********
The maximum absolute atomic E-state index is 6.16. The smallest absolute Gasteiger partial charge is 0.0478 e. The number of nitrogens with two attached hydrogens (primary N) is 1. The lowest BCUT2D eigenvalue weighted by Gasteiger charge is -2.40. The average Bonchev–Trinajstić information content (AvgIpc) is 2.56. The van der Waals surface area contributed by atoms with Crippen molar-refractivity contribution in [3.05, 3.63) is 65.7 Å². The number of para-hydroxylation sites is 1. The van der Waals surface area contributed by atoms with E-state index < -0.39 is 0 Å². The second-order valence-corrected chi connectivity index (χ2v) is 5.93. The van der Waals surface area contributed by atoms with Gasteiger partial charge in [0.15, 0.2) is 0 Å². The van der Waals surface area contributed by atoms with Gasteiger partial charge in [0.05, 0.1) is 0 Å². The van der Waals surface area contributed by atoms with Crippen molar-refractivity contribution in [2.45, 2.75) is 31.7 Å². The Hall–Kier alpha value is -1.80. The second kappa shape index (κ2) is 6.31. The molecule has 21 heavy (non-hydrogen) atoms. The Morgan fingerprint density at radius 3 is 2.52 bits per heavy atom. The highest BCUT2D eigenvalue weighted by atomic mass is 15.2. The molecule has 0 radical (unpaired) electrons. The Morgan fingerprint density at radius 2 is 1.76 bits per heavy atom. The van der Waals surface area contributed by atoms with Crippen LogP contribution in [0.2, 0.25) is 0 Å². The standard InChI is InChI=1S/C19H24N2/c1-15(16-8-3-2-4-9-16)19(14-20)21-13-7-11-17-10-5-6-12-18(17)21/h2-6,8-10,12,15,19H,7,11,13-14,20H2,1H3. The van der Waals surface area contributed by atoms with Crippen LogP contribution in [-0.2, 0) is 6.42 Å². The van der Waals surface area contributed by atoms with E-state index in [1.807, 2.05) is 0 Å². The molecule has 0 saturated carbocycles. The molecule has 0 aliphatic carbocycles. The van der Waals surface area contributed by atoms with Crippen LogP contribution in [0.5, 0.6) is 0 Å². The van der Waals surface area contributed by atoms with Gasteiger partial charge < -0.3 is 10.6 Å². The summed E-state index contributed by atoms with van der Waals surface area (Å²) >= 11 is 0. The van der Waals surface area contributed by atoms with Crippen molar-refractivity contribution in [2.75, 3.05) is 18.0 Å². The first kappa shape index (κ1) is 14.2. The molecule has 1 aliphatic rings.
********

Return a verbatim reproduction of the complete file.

The maximum absolute atomic E-state index is 6.16. The smallest absolute Gasteiger partial charge is 0.0478 e. The number of nitrogens with two attached hydrogens (primary N) is 1. The lowest BCUT2D eigenvalue weighted by Gasteiger charge is -2.40. The average Bonchev–Trinajstić information content (AvgIpc) is 2.56. The van der Waals surface area contributed by atoms with Crippen molar-refractivity contribution in [3.05, 3.63) is 65.7 Å². The number of para-hydroxylation sites is 1. The van der Waals surface area contributed by atoms with E-state index < -0.39 is 0 Å². The second-order valence-corrected chi connectivity index (χ2v) is 5.93. The van der Waals surface area contributed by atoms with Gasteiger partial charge in [0.15, 0.2) is 0 Å². The van der Waals surface area contributed by atoms with Gasteiger partial charge in [0.05, 0.1) is 0 Å². The van der Waals surface area contributed by atoms with Crippen molar-refractivity contribution in [2.45, 2.75) is 31.7 Å². The Hall–Kier alpha value is -1.80. The second kappa shape index (κ2) is 6.31. The molecule has 21 heavy (non-hydrogen) atoms. The Morgan fingerprint density at radius 3 is 2.52 bits per heavy atom. The highest BCUT2D eigenvalue weighted by atomic mass is 15.2. The molecule has 0 radical (unpaired) electrons. The Morgan fingerprint density at radius 2 is 1.76 bits per heavy atom. The van der Waals surface area contributed by atoms with Crippen LogP contribution in [0.2, 0.25) is 0 Å². The standard InChI is InChI=1S/C19H24N2/c1-15(16-8-3-2-4-9-16)19(14-20)21-13-7-11-17-10-5-6-12-18(17)21/h2-6,8-10,12,15,19H,7,11,13-14,20H2,1H3. The van der Waals surface area contributed by atoms with Crippen LogP contribution in [-0.2, 0) is 6.42 Å². The van der Waals surface area contributed by atoms with E-state index in [1.807, 2.05) is 0 Å². The molecule has 0 saturated carbocycles. The molecule has 0 aliphatic carbocycles. The van der Waals surface area contributed by atoms with Crippen LogP contribution in [0.5, 0.6) is 0 Å². The van der Waals surface area contributed by atoms with Gasteiger partial charge < -0.3 is 10.6 Å². The summed E-state index contributed by atoms with van der Waals surface area (Å²) >= 11 is 0. The van der Waals surface area contributed by atoms with Crippen molar-refractivity contribution in [2.75, 3.05) is 18.0 Å². The first kappa shape index (κ1) is 14.2. The molecule has 1 aliphatic rings.